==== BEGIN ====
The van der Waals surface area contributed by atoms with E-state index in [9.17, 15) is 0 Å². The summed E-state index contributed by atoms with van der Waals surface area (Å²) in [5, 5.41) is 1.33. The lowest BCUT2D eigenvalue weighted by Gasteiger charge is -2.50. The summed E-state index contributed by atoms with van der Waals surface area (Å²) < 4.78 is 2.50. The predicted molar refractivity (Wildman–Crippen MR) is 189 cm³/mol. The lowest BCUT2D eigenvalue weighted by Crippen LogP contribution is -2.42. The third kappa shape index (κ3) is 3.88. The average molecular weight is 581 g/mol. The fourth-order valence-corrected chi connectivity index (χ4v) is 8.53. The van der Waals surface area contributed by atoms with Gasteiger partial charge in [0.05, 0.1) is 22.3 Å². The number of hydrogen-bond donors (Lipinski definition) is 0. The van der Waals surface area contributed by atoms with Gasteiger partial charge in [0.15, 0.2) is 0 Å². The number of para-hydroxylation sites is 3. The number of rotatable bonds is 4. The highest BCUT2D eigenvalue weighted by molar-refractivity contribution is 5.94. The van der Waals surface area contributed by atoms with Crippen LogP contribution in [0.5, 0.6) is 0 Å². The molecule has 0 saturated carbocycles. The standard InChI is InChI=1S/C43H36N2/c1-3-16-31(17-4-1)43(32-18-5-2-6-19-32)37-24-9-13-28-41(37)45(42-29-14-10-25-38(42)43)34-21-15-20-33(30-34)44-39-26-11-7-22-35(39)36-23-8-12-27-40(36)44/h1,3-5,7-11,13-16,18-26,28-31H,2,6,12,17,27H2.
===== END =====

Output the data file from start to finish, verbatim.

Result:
The van der Waals surface area contributed by atoms with E-state index in [9.17, 15) is 0 Å². The summed E-state index contributed by atoms with van der Waals surface area (Å²) in [5, 5.41) is 1.33. The lowest BCUT2D eigenvalue weighted by Gasteiger charge is -2.50. The summed E-state index contributed by atoms with van der Waals surface area (Å²) < 4.78 is 2.50. The predicted molar refractivity (Wildman–Crippen MR) is 189 cm³/mol. The lowest BCUT2D eigenvalue weighted by Crippen LogP contribution is -2.42. The third kappa shape index (κ3) is 3.88. The average molecular weight is 581 g/mol. The fourth-order valence-corrected chi connectivity index (χ4v) is 8.53. The van der Waals surface area contributed by atoms with Gasteiger partial charge in [0.05, 0.1) is 22.3 Å². The number of hydrogen-bond donors (Lipinski definition) is 0. The van der Waals surface area contributed by atoms with Gasteiger partial charge in [0.15, 0.2) is 0 Å². The number of para-hydroxylation sites is 3. The number of rotatable bonds is 4. The highest BCUT2D eigenvalue weighted by molar-refractivity contribution is 5.94. The van der Waals surface area contributed by atoms with Crippen LogP contribution in [0.5, 0.6) is 0 Å². The molecule has 0 saturated carbocycles. The standard InChI is InChI=1S/C43H36N2/c1-3-16-31(17-4-1)43(32-18-5-2-6-19-32)37-24-9-13-28-41(37)45(42-29-14-10-25-38(42)43)34-21-15-20-33(30-34)44-39-26-11-7-22-35(39)36-23-8-12-27-40(36)44/h1,3-5,7-11,13-16,18-26,28-31H,2,6,12,17,27H2.